A job tailormade for prisoners

Shobha Roy Kolkata | Updated on June 29, 2018 Published on June 29, 2018

A stitch in time Sewing machines being presented to inmates of Presidency Correctional Home in Kolkata   -  Debasish Bhaduri

Menswear firm Turtle, Bengal team up to train inmates in apparel making

Starting this August, you may be able to grab a ‘handwoven’ shirt made by the inmates of the Presidency Correctional Home in Kolkata.

The Kolkata-based menswear company Turtle has tied up with the West Bengal government to provide two months of training to 50-odd inmates, all serving life terms, to make finished products right from cotton fibre.

The company has set up five handloom machines, two ginning and 12 stitching machines in the correctional home, entailing an investment of around ₹8 lakh. “We are in the process of finalising how to brand these shirts, which are likely to be priced around ₹2,000-2,500 a piece,” Sanjay Jhunjhunwalla, Chairman & founder, Turtle Ltd, told BusinessLine.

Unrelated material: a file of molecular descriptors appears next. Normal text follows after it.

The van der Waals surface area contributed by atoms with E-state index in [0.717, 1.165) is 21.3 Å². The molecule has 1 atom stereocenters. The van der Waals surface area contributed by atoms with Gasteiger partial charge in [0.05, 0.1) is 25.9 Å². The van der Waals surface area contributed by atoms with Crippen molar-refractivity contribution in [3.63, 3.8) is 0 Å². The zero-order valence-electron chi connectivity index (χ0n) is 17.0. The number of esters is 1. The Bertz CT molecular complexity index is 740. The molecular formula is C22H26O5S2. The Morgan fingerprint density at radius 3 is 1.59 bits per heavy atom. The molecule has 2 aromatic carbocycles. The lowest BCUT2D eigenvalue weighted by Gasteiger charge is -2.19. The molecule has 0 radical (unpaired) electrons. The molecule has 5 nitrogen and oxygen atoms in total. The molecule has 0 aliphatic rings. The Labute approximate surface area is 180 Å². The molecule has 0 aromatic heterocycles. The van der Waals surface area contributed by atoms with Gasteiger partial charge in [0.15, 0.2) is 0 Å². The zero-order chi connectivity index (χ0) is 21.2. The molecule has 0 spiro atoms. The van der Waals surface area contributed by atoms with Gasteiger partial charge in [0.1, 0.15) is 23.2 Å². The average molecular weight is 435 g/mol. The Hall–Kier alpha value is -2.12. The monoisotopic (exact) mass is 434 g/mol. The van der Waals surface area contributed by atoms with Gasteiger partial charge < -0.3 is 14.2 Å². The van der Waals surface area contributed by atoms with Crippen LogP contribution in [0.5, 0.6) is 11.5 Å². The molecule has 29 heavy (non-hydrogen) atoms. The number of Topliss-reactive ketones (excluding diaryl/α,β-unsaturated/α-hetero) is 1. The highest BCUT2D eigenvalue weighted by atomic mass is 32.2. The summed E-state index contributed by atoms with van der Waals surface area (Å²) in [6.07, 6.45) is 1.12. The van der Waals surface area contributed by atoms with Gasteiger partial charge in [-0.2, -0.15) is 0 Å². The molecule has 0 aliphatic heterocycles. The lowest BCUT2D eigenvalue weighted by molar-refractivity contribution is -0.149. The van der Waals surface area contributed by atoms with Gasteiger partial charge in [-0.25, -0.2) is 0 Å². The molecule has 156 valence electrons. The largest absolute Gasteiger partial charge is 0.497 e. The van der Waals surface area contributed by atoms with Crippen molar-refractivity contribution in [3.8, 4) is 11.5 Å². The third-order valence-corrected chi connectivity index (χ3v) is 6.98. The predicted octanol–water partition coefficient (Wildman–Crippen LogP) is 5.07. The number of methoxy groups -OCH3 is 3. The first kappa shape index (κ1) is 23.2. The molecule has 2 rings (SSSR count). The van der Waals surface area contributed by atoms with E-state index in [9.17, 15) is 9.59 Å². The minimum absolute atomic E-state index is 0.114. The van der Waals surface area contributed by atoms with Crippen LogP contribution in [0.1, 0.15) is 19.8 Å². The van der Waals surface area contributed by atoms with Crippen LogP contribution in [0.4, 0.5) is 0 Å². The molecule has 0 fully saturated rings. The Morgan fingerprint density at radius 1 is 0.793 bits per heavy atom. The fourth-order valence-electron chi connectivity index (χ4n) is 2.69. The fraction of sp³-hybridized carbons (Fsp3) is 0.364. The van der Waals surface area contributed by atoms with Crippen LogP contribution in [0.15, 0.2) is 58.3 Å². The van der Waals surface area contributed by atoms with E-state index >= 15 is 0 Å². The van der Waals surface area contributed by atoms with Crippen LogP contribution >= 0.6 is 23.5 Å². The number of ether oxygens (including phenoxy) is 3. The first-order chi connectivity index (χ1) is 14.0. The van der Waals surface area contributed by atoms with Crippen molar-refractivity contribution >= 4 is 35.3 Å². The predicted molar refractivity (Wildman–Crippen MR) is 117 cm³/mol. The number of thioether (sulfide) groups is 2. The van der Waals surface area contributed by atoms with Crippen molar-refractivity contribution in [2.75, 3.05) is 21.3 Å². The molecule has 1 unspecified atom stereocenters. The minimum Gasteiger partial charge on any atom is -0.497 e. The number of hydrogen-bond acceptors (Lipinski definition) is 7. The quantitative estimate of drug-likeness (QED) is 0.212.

Per the initial assessment, up to 120 shirts can be made in a day. They will be available across the 100-odd flagship stores of Turtle.

While the wages are yet to be worked out, the chosen 50 inmates may be paid slightly more than the average daily prisoners’ wages, said Sanjoy Mukherjee, Principal Secretary, West Bengal Correctional Services. Per the prevailing wage structure for inmates, unskilled workers earn ₹80 a day, semi-skilled ones get ₹90 a day and skilled workers, ₹100 a day.

“We are yet to take a call on the wages for the shirt-making project. But it will certainly be higher,” Mukherjee said.

Apart from giving additional income, which the inmates can use for the benefit of their family, such projects also aim to equip them with specific skills that are marketable and also bridge the monotony of prison life, he added.

Scaling up

According to Mukherjee, previously there have been tie ups with NGOs and smaller entities for several projects. However, this is the first time that the department has tied up with a corporate to explore the possibility of scaling up on a commercial basis.

The initiative, which is currently a corporate social responsibility project for Turtle, could be scaled up to a commercial level at a later stage.

“The toughest part would be to ensure the quality of shirts produced. If that can be done, we can certainly look at scaling it up,” Jhunjhunwalla said.

Published on June 29, 2018
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